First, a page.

LAUSANNE, Switzerland — The results in the first round of the French presidential elections on April 21 hit like a seismic shock. Veteran rightwing extremist Jean-Marie Le Pen took second place. There are many reasons why. Some are statistical: Sixteen candidates across the spectrum split the votes of the mainstream parties. There are, however, far more profound and worrying reasons. Racism is a feature, especially in working-class areas where immigrants tend to congregate. Crime is rising, and there is a good deal of insecurity. The proportion of immigrants in France is high, and they have not been well assimilated.
There are also many problems in France that are familiar to Japan: corruption, the traditional political class’ loss of credibility and legitimacy, the absence of reform and a general social malaise and introversion fostered by rapid changes brought about by technology and globalization. The French establishment tends to be contemptuously aloof and arrogant. A good deal of Le Pen’s vote, therefore, was motivated by protest. People are disoriented, frustrated and angry; there is a leadership crisis, and finding scapegoats is tempting.
Le Pen is roughly to France what Tokyo Gov. Shintaro Ishihara is to Japan. Both have been on the political scene for a long time; both are mavericks; both are quite charismatic, intelligent and manipulative; and both are xenophobic rightwing extremists and racists.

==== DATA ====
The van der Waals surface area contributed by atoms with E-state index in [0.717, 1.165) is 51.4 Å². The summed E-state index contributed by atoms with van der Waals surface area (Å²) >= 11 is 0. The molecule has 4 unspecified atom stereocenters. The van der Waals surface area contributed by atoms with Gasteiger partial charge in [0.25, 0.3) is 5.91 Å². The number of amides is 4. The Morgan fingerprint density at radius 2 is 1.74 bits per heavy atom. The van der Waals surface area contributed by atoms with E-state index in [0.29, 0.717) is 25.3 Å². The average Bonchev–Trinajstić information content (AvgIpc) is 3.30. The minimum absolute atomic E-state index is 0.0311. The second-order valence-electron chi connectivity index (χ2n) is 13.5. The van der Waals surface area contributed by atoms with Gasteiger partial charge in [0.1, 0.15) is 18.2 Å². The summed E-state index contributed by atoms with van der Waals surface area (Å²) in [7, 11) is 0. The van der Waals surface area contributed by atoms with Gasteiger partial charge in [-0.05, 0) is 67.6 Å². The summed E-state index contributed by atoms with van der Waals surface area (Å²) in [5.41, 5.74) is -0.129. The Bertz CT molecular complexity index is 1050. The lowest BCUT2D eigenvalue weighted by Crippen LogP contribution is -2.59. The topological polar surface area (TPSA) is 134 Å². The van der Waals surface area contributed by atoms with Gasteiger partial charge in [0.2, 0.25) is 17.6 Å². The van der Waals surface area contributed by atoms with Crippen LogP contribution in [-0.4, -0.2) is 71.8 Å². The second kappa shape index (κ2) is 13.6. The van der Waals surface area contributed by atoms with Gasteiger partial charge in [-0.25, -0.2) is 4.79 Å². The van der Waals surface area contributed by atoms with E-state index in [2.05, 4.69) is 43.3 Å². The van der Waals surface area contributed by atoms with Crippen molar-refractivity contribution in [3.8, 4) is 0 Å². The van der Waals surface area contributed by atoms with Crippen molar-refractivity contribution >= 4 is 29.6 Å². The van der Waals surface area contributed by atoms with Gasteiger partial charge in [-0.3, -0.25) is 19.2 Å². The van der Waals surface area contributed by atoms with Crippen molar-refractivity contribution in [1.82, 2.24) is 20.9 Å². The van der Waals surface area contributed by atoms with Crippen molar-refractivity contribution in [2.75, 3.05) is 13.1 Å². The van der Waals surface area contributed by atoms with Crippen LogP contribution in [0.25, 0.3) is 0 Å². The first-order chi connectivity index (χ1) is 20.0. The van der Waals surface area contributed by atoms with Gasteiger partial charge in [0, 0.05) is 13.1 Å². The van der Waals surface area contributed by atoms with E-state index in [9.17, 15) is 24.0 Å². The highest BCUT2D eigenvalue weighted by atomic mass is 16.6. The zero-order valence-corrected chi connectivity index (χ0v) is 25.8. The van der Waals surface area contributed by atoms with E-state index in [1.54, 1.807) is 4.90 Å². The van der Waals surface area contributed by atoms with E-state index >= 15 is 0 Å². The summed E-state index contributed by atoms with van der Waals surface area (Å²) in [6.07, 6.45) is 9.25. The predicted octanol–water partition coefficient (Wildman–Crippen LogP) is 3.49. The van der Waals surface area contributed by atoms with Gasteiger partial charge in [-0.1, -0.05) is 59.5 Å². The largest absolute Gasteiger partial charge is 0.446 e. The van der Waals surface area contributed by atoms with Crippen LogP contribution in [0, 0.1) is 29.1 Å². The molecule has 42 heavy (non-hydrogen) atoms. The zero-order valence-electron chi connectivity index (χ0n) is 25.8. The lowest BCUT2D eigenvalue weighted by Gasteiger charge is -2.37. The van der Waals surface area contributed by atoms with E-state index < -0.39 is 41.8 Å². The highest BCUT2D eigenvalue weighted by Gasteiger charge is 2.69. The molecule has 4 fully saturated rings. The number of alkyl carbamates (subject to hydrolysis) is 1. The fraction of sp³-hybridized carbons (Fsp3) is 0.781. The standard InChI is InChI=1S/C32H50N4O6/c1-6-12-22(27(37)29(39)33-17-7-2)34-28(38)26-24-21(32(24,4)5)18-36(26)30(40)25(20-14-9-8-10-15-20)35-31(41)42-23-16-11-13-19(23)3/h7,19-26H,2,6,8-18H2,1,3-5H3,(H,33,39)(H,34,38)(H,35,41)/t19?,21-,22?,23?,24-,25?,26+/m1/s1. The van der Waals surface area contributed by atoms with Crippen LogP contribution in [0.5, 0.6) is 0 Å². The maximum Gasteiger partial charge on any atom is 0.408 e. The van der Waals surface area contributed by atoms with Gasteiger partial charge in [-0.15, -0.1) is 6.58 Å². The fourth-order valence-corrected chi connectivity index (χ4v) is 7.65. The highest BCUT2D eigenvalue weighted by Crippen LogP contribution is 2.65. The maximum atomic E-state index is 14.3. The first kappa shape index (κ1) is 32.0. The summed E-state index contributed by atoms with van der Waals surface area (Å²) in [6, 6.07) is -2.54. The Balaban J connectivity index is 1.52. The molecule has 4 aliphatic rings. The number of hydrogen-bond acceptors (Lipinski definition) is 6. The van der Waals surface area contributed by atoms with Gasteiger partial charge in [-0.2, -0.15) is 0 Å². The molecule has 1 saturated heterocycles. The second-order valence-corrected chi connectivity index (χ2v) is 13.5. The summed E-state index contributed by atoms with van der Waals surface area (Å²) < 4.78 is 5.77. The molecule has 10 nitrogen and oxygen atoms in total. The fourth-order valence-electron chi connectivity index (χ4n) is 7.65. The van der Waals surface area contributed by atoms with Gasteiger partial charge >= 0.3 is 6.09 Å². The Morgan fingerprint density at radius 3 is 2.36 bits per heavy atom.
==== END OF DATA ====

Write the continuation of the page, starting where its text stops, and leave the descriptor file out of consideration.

Le Pen has called the Holocaust “a detail of history”; Ishihara has denied that the Nanjing Massacre occurred. Le Pen plays a great deal on fears and the imaginary threats posed by immigration; Ishihara publicly called on the Self-Defense forces to be ready to put down riots of immigrants and foreigners that might erupt in the event of an earthquake.
It has been quite evident now for over a century that liberalism, to paraphrase Winston Churchill’s remark about democracy, is the worst possible form of governance, except for all the others. Nevertheless, liberalism is repeatedly and consistently under attack by various forms of extremism and xenophobic nationalism. The price of maintaining liberalism, like democracy, is vigilance, vigilance for the sake of current and future generations; lest diverse forms of totalitarianism once again create the havoc and suffering they have throughout the previous century — including its worst manifestations: Stalinism, Nazism and what was termed “Japanism.”
One of the main threats to vigilance is complacency and, worse, cowardice. I have openly criticized the European establishment, especially business leaders, for insufficiently defending the cause of liberal governance.
In 1995, when I founded The Evian Group as a coalition of government, industry and opinion leaders for liberal global governance, I was often told that my assumptions were too alarmist. The chief executive officer of one French company questioned whether such an initiative was necessary as “there is no crisis.” I responded that perhaps now, as the 21st century was approaching, we could think in terms of “avoiding a crisis.” Well, since 1995 there have been a number of crises and the liberal order has been under attack both from the totalitarian left and from the extreme right, the latter illustrated in the electoral successes of people such as Austria’s Joerg Haider, Italy’s Gian Franco Fini, America’s Tom DeLay, Le Pen and Ishihara, among others.